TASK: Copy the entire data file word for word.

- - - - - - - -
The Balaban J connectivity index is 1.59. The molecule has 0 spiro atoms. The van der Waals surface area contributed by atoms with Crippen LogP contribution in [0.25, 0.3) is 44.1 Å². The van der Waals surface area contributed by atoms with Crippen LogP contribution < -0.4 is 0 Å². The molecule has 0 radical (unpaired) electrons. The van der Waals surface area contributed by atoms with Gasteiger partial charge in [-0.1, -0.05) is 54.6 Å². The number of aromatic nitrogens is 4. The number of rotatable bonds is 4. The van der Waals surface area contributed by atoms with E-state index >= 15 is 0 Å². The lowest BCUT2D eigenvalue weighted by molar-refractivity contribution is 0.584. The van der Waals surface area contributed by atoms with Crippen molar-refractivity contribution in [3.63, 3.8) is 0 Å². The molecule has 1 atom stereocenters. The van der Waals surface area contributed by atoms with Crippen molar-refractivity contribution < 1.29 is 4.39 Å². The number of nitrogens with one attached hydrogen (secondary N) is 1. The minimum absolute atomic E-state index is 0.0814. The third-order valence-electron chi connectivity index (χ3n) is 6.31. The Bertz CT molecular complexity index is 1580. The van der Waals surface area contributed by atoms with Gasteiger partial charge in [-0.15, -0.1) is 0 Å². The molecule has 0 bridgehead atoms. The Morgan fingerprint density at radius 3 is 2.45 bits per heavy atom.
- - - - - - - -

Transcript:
The Balaban J connectivity index is 1.59. The molecule has 0 spiro atoms. The van der Waals surface area contributed by atoms with Crippen LogP contribution in [0.25, 0.3) is 44.1 Å². The van der Waals surface area contributed by atoms with Crippen LogP contribution < -0.4 is 0 Å². The molecule has 0 radical (unpaired) electrons. The van der Waals surface area contributed by atoms with Gasteiger partial charge in [-0.1, -0.05) is 54.6 Å². The number of aromatic nitrogens is 4. The number of rotatable bonds is 4. The van der Waals surface area contributed by atoms with E-state index >= 15 is 0 Å². The lowest BCUT2D eigenvalue weighted by molar-refractivity contribution is 0.584. The van der Waals surface area contributed by atoms with Crippen molar-refractivity contribution in [3.63, 3.8) is 0 Å². The molecule has 1 atom stereocenters. The van der Waals surface area contributed by atoms with Crippen molar-refractivity contribution < 1.29 is 4.39 Å². The number of nitrogens with one attached hydrogen (secondary N) is 1. The minimum absolute atomic E-state index is 0.0814. The third-order valence-electron chi connectivity index (χ3n) is 6.31. The Bertz CT molecular complexity index is 1580. The van der Waals surface area contributed by atoms with Gasteiger partial charge in [-0.15, -0.1) is 0 Å². The molecule has 0 bridgehead atoms. The Morgan fingerprint density at radius 3 is 2.45 bits per heavy atom.